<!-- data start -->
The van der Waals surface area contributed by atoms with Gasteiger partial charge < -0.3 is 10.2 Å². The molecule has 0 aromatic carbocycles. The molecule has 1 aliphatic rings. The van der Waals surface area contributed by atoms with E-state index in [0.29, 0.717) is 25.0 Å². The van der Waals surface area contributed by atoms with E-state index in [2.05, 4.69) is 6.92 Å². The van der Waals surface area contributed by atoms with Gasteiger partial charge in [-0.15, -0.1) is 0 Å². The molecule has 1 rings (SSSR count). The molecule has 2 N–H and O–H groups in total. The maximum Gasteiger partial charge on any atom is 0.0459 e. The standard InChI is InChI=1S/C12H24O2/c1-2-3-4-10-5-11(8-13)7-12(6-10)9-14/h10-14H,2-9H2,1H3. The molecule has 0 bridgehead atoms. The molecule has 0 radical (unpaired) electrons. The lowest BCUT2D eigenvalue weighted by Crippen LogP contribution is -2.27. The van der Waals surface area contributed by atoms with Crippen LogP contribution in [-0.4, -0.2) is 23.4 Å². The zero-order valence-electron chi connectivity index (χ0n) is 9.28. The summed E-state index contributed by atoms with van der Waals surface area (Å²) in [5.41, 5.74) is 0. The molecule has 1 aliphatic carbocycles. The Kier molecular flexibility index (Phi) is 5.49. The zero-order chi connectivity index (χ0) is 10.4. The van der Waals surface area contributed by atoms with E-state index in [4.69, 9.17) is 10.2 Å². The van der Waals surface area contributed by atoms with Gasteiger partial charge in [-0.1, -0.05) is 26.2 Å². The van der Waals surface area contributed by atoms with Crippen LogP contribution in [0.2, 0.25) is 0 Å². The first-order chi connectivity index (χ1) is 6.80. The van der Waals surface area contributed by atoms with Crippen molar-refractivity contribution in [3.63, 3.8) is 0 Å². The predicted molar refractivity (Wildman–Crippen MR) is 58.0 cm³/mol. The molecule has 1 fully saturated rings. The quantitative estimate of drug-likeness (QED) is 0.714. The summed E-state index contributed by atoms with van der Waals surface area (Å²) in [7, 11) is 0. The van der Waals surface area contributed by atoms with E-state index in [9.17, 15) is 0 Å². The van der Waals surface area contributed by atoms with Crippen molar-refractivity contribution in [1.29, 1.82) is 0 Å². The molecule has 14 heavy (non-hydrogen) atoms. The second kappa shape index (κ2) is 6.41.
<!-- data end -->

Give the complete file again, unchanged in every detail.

The van der Waals surface area contributed by atoms with Gasteiger partial charge < -0.3 is 10.2 Å². The molecule has 0 aromatic carbocycles. The molecule has 1 aliphatic rings. The van der Waals surface area contributed by atoms with E-state index in [0.29, 0.717) is 25.0 Å². The van der Waals surface area contributed by atoms with E-state index in [2.05, 4.69) is 6.92 Å². The van der Waals surface area contributed by atoms with Gasteiger partial charge in [-0.15, -0.1) is 0 Å². The molecule has 1 rings (SSSR count). The molecule has 2 N–H and O–H groups in total. The maximum Gasteiger partial charge on any atom is 0.0459 e. The standard InChI is InChI=1S/C12H24O2/c1-2-3-4-10-5-11(8-13)7-12(6-10)9-14/h10-14H,2-9H2,1H3. The molecule has 0 bridgehead atoms. The molecule has 0 radical (unpaired) electrons. The lowest BCUT2D eigenvalue weighted by Crippen LogP contribution is -2.27. The van der Waals surface area contributed by atoms with Crippen LogP contribution in [-0.4, -0.2) is 23.4 Å². The zero-order valence-electron chi connectivity index (χ0n) is 9.28. The summed E-state index contributed by atoms with van der Waals surface area (Å²) in [5.41, 5.74) is 0. The molecule has 1 aliphatic carbocycles. The Kier molecular flexibility index (Phi) is 5.49. The zero-order chi connectivity index (χ0) is 10.4. The van der Waals surface area contributed by atoms with E-state index in [4.69, 9.17) is 10.2 Å². The van der Waals surface area contributed by atoms with Gasteiger partial charge in [-0.1, -0.05) is 26.2 Å². The van der Waals surface area contributed by atoms with Crippen LogP contribution in [0.2, 0.25) is 0 Å². The first-order chi connectivity index (χ1) is 6.80. The van der Waals surface area contributed by atoms with Crippen molar-refractivity contribution in [3.63, 3.8) is 0 Å². The predicted molar refractivity (Wildman–Crippen MR) is 58.0 cm³/mol. The molecule has 1 fully saturated rings. The quantitative estimate of drug-likeness (QED) is 0.714. The summed E-state index contributed by atoms with van der Waals surface area (Å²) in [7, 11) is 0. The van der Waals surface area contributed by atoms with E-state index in [9.17, 15) is 0 Å². The van der Waals surface area contributed by atoms with Crippen molar-refractivity contribution in [1.29, 1.82) is 0 Å². The molecule has 14 heavy (non-hydrogen) atoms. The second kappa shape index (κ2) is 6.41.